March 23, 2006


Toshiaki Toyoda's HANGING GARDEN is downright spectacularIf the Tribeca Film Festival was a puppy I would kick it. If the Tribeca Film Festival needed a blood transfusion and I was the only person with the same rare blood type I would laugh and say I'm afraid of needles. If the Tribeca Film Festival was an extraterrestrial stranded far from home who needed my help I would knock it on the head and call my friends over for a barbeque.

That said, one of the few Asian movies they're showing this year is HANGING GARDEN which is downright spectacular. If you get a chance you should go check it out. Directed by Toshiaki Toyoda of NINE SOULS fame, it's a family drama that makes Takashi Miike's VISITOR Q look well-adjusted and it's yet another installment in the new Japanese film wave.

I'd pit any current Japanese film against movies from most other countries these days if movies had to fight it out in cage matches. Whereas Korean movies get all the festival attention, and Hong Kong and Chinese mega-productions get all the cash, Japan has spent the last four years quietly turning out a bunch of movies that are, quite simply, the most innovative and best movies on the market.

You may not love all of them, but look at HANA & ALICE, PING PONG, CASSHERN, OUT, KAMIKAZE GIRLS, PRINCESS RACCOON, 9 SOULS, VIBRATOR, UNIVERSITY OF LAUGHS, MIND GAME, TWILIGHT SAMURAI, YAJI AND KITA: THE MIDNIGHT PILGRIMS and THE TASTE OF TEA. This is a selection of flicks that pop immediately to my mind and I can't think of 13 movies from the last four years from any other country that cover this wide of a range and are this singularly accomplished. You may not love them all, but each is totally unique and carries a great fresh taste that's loaded with vitamins!

March 23, 2006 at 10:45 AM in News | Permalink


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Tracked on Mar 31, 2006 2:25:04 AM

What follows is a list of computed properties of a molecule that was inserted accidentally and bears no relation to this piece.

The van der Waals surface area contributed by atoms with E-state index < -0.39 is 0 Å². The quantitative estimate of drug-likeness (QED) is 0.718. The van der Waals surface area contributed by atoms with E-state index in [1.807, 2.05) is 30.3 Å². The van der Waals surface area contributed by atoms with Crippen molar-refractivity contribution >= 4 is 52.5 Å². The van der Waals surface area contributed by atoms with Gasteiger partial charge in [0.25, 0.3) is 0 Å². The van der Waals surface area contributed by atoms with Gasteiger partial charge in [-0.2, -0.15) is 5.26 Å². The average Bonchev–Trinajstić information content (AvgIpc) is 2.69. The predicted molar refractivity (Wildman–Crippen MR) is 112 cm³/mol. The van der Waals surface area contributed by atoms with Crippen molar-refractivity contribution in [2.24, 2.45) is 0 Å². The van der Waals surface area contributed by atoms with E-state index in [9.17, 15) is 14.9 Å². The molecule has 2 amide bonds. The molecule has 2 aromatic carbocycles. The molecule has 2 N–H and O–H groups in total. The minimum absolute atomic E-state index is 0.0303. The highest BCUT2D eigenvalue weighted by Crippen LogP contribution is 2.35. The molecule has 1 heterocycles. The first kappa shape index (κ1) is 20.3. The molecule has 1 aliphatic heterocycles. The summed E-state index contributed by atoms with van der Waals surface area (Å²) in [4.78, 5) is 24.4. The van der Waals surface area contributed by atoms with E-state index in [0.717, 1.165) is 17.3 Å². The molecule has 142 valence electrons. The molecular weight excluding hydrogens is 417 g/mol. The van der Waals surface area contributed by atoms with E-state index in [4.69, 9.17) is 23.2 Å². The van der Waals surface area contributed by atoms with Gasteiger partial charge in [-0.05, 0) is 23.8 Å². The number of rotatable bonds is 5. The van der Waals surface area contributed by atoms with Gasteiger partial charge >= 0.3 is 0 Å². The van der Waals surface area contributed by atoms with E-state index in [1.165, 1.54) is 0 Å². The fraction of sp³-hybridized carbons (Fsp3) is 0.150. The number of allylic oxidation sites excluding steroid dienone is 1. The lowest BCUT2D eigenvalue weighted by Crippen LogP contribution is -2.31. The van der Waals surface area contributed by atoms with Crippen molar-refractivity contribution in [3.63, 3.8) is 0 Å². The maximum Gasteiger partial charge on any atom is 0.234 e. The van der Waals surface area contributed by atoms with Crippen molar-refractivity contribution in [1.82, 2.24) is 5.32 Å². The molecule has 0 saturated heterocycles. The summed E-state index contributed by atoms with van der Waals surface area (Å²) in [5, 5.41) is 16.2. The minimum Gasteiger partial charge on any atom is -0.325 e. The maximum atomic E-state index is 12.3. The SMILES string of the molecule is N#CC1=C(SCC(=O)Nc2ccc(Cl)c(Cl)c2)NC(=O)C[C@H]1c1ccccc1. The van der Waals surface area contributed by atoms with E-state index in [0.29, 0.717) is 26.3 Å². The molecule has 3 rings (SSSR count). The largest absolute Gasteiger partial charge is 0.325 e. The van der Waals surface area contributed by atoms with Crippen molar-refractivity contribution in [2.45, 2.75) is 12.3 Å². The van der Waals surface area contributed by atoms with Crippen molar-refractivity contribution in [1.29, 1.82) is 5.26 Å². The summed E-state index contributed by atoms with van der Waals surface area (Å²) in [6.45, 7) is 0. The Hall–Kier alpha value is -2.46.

That's quite a line-up. Let me counter with these Korean films from the same period:

Save the Green Planet
Memories of Murder
Sympathy for Lady Vengeance
The President's Last Bang
A Tale of Two Sisters
Welcome to Dongmakgol
A Bittersweet Life
Crying Fist
Spring Summer Winter Fall. . . and Spring
Sympathy for Mr. Vengeance

The real test is whether anyone can come up with a list of American movies -- 2002-2006 -- to match the breadth and depth of the aforementioned Korean and Japanese films. Any takers?

Posted by: Renee | Mar 23, 2006 11:21:16 AM

just saw the line-up of the tribeca film festival and was disappointed (hey - they also show 'the promise')

that said: we are counting on the nyaff!

Posted by: su-su | Mar 23, 2006 11:43:34 AM

Bloody well said! I'm quoting that affirmation here in Brazil.

And yet, it kills me that those movies don't get wider recognition - not in terms of a larger audience, but as subject of conversations, studies, analysis of just simple gushing from so-called film buffs. It can't be all just Claire Denis, y'know (and I learned to love that woman).

When we screen things like Survive Style 5+ in our very poor film festival we organize and watch the audience's reaction, it fills our hearts, really. I personally find those movies so amazing it's just not fair to be the only one appreciating it - we feel like sharing them, spreading the word, which is what we try to do in our national website and festivals. Hopefully, Japan Foundation will join this ride with us this year. It's a wet dream to have a program including Rampo Noir, Sachiko Hanai, Mokdugi Video, Big Bang Love, The Host... it's just a dream anyway. Lucky those who can catch them.

Posted by: Krivochein | Mar 23, 2006 12:21:01 PM

And Survive Style 5+, she says quietly but relentlessly.

Posted by: Jessica | Mar 24, 2006 12:46:33 PM

I agree with Grady - Katsuhito Ishii's 'The Taste of Tea' was by far one of the most heartwarming films I watched last year (on DVD). I'd also like to suggest 'Stereo Future 2002' and 'A Snake of June' as possible contenders. I'm as eager as Grady is to see 'Hanging Garden' especially after having experienced the harrowing '9 Souls'. But as for the contention that Japanese cinema has somehow been overlooked, or that it's more accomplished or varied than Korean film, I'd have to say that Renee has a pretty compelling case, too. About 1/3 of the pictures she mentions, from Lee Chang-Dong's 'Oasis' and Park Chan-Wook's 'Sympathy for Mr Vengeance' to Jeong Jun-Hwan's 'Save the Green Planet', will be forever etched in my memory as some of the freshest and most innovative work I've ever seen. In the final analysis, I'm glad I don't have to choose or sit on any juries, because quite frankly, I love all film, regardless of whether it was shot in Pusan, Oslo or Tokyo.

Posted by: jon pais | Mar 24, 2006 10:44:07 PM

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